Vermont in Brief

Wednesday November 21, 2012

Vt. police to enforce seatbelt law

MONTPELIER (AP) -- People across Vermont should be seeing more law enforcement officers on the roads over the holiday weekend checking to make sure motorists are wearing their seatbelts.

The Governor’s Highway Safety Program is sponsoring a holiday Click-It-or-Ticket enforcement campaign from Wednesday through Sunday.

People on Vermont roads should expect to see more state, county and local law enforcement officers.

Statistics show that of the 70 people killed on Vermont roads so far this year 40 were not properly restrained.

Vermont’s statewide seatbelt usage is just over 84 percent, below the national average of 85 percent.

The state has run click-it-or-ticket campaigns since 2002.

Jailhouse calls: Man wanted to take over

WHITE RIVER JUNCTION (AP) -- Jailhouse calls from a Vermont man charged with attempted murder suggest he was planning on "taking over" a town.

Terrick Craft is accused of firing shots at Nicholas Brown last summer in Springfield. Police thought they were responding to a complaint about fireworks.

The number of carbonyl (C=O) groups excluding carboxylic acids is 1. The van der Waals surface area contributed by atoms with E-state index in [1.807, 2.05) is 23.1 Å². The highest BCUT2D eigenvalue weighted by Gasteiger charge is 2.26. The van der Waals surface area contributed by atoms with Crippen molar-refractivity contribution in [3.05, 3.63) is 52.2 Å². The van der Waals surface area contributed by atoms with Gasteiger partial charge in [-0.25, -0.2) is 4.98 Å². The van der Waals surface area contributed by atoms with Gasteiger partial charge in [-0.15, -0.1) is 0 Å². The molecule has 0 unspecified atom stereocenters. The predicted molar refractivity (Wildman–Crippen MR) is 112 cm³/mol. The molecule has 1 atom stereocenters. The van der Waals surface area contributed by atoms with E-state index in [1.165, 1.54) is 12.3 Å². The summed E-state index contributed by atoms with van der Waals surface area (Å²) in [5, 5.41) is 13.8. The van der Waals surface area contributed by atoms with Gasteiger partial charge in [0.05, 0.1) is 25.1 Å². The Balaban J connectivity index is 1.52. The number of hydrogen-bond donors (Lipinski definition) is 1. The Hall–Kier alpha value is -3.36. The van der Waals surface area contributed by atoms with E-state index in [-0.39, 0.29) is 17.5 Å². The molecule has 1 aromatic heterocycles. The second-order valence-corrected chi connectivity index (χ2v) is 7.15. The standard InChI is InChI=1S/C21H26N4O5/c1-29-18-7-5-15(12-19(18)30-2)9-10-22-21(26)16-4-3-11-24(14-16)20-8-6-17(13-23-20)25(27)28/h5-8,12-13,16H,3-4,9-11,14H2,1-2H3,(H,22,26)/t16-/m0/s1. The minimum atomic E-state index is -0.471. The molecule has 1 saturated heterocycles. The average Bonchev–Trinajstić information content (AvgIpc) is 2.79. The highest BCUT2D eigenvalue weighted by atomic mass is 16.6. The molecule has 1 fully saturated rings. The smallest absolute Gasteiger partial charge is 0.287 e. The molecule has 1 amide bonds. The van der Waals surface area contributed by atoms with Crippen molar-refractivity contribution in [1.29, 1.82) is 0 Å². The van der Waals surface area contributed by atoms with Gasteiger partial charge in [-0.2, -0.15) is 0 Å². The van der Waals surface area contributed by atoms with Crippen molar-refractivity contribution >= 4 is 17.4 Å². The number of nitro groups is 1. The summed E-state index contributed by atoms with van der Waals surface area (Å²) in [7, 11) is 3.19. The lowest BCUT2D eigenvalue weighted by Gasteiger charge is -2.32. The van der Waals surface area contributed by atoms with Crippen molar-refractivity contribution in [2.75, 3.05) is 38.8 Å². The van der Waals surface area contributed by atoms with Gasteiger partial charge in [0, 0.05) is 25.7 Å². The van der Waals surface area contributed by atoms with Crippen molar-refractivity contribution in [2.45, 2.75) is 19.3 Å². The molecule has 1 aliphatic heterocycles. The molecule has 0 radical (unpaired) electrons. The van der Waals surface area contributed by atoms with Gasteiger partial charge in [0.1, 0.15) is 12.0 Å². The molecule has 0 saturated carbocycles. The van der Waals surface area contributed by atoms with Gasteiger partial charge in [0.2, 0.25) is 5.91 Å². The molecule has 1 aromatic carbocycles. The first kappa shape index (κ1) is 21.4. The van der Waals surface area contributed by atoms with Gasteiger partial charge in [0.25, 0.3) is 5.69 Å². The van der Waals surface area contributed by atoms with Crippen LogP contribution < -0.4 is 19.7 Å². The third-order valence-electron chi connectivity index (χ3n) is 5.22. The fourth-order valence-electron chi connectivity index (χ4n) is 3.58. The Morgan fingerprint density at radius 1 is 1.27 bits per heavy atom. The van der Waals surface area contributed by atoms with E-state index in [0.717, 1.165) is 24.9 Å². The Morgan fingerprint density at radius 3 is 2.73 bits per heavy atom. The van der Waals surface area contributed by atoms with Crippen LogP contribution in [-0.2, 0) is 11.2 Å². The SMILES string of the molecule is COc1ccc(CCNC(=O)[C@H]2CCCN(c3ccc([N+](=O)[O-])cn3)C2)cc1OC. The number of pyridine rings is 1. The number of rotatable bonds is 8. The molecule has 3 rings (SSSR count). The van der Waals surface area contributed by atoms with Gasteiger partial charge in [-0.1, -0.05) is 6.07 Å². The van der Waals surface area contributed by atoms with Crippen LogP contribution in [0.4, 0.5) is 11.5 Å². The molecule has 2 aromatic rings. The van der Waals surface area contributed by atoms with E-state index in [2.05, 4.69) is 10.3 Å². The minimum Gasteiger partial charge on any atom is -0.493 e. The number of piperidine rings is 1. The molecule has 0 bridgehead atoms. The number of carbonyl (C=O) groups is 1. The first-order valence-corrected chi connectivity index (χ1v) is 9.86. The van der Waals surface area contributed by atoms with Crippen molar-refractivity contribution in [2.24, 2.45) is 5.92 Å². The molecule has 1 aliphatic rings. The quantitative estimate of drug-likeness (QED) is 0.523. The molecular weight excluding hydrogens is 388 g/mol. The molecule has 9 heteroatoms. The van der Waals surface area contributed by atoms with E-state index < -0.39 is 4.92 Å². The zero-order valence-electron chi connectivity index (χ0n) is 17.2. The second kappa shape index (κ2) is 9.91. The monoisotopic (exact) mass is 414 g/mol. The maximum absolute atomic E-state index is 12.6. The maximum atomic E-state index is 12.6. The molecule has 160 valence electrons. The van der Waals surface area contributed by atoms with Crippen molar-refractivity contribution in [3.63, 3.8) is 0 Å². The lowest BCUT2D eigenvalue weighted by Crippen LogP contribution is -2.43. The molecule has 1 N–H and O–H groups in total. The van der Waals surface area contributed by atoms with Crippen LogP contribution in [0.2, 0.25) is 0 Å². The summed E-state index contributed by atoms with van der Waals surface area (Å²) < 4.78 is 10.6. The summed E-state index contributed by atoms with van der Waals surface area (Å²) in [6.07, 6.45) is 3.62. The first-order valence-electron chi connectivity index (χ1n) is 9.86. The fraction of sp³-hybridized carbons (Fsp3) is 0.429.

Brown was not hurt, but Craft was arrested. The recordings played in court suggest that he was threatening violence against anyone who stood in his way of taking over Springfield. They were played during a hearing this week in which Craft’s attorney asked a judge to lower his bail and release him from prison.

Defense lawyer Karen DeWolfe contested a prosecutor’s efforts to have the recordings admitted as evidence.

Judge Robert Gerety declined to rule on the bail issue, saying he would soon issue a written decision.

Berlin: More questions on Vt. state hospital

MONTPELIER (AP) -- It looks like the state of Vermont will not meet its goal of starting construction on a new psychiatric hospital in Berlin before the end of this month.

But acting Mental Health Commissioner Mary Moulton and local officials in Berlin say they think the project is still on track.

The town Development Review Board put off a decision on the project for at least two more weeks at a meeting Tuesday night.

Officials say questions remain about whether the state should contribute more toward redesigning an intersection and what trees and shrubs will be used on the grounds of the new hospital.

The facility is to help replace the Vermont State Hospital in Waterbury, which was closed by flooding from Tropical Storm Irene.


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